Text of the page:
KRAS Mutations Are Associated With Solid Growth Pattern and Tumor-Infiltrating Leukocytes in Lung Adenocarcinoma

Natasha Rekhtman; Daphne C Ang; Gregory J Riely; Marc Ladanyi; Andre L Moreira

Disclosures

Mod Pathol. 2013;26(10):1307-1319. 

In This Article

Abstract and Introduction

Abstract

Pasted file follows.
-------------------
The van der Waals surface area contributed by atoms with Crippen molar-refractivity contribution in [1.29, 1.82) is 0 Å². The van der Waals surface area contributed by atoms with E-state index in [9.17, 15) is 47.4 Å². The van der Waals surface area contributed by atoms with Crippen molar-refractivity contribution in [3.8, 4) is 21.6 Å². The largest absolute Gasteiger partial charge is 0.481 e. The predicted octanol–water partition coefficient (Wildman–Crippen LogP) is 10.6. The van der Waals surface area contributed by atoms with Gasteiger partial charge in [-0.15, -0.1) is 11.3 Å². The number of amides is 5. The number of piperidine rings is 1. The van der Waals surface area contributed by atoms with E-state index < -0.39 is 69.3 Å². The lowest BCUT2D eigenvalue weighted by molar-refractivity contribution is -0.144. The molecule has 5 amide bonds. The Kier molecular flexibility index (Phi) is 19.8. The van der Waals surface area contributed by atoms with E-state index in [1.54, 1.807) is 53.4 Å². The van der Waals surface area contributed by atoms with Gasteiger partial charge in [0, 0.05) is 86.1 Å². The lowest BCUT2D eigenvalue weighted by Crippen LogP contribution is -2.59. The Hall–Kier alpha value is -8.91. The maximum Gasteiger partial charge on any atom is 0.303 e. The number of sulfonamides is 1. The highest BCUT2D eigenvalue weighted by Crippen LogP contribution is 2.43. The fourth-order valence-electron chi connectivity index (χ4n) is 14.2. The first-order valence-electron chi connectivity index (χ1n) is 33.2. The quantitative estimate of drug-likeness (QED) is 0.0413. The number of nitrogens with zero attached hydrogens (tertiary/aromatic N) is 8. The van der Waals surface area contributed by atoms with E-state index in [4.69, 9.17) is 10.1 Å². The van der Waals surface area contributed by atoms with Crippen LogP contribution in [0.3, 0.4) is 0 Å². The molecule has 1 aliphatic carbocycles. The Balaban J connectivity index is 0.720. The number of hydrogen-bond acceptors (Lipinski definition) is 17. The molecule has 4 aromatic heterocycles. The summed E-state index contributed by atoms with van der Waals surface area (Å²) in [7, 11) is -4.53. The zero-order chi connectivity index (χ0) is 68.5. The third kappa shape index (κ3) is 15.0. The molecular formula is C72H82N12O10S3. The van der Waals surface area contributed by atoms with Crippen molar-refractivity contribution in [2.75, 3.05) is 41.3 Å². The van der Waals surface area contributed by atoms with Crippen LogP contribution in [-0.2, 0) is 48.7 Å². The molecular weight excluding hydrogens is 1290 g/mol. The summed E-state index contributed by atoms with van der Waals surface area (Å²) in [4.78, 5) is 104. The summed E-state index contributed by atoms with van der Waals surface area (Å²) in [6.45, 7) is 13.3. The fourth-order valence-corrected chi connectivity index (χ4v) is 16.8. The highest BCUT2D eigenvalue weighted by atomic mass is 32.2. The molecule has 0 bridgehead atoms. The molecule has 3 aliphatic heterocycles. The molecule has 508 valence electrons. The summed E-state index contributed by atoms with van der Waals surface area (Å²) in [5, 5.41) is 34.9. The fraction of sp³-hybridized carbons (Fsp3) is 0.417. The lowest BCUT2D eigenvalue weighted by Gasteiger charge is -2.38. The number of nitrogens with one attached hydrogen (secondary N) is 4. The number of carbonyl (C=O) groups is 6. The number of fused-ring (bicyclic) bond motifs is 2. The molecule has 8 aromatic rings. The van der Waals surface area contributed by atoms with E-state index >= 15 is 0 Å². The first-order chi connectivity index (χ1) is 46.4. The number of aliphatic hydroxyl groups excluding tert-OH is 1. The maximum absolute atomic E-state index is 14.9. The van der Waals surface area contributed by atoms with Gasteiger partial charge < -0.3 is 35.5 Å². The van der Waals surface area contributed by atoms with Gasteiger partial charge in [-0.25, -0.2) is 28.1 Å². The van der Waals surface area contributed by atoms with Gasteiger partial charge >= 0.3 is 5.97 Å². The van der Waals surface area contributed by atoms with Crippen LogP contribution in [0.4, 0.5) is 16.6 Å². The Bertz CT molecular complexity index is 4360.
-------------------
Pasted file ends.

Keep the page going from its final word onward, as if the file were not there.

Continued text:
KRAS mutations define a clinically distinct subgroup of lung adenocarcinoma patients, characterized by smoking history, resistance to EGFR-targeted therapies, and adverse prognosis. Whether KRAS-mutated lung adenocarcinomas also have distinct histopathological features is not well established. We tested 180 resected lung adenocarcinomas for KRAS and EGFR mutations by high-sensitivity mass spectrometry-based genotyping (Sequenom) and PCR-based sizing assays. All tumors were assessed for the proportion of standard histological patterns (lepidic, acinar, papillary, micropapillary, solid, and mucinous), several other histological and clinical parameters, and TTF-1 expression by immunohistochemistry. Among 180 carcinomas, 63 (35%) had KRAS mutations (KRAS+), 35 (19%) had EGFR mutations (EGFR+), and 82 (46%) had neither mutation (KRAS−/EGFR−). Solid growth pattern was significantly over-represented in KRAS+ carcinomas: the mean±s.d. for the amount of solid pattern in KRAS+ carcinomas was 27±34% compared with 3±10% in EGFR+ (P<0.001) and 15±27% in KRAS−/EGFR− (P=0.033) tumors. Furthermore, at least focal (≥20%) solid component was more common in KRAS+ (28/63; 44%) compared with EGFR+ (2/35; 6%; P<0.001) and KRAS−/EGFR− (21/82; 26%; P=0.022) carcinomas. KRAS mutations were also over-represented in mucinous carcinomas and were significantly associated with the presence of tumor-infiltrating leukocytes and heavier smoking history. EGFR mutations were associated with non-mucinous non-solid patterns, particularly lepidic and papillary, lack of necrosis, lack of cytological atypia, hobnail cytology, TTF-1 expression, and never/light smoking history. In conclusion, extended molecular and clinicopathological analysis of lung adenocarcinomas reveals a novel association of KRAS mutations with solid histology and tumor-infiltrating inflammatory cells and expands on several previously recognized morphological and clinical associations of KRAS and EGFR mutations. Solid growth pattern was recently shown to be a strong predictor of aggressive behavior in lung adenocarcinomas, which may underlie the unfavorable prognosis associated with KRAS mutations in these tumors.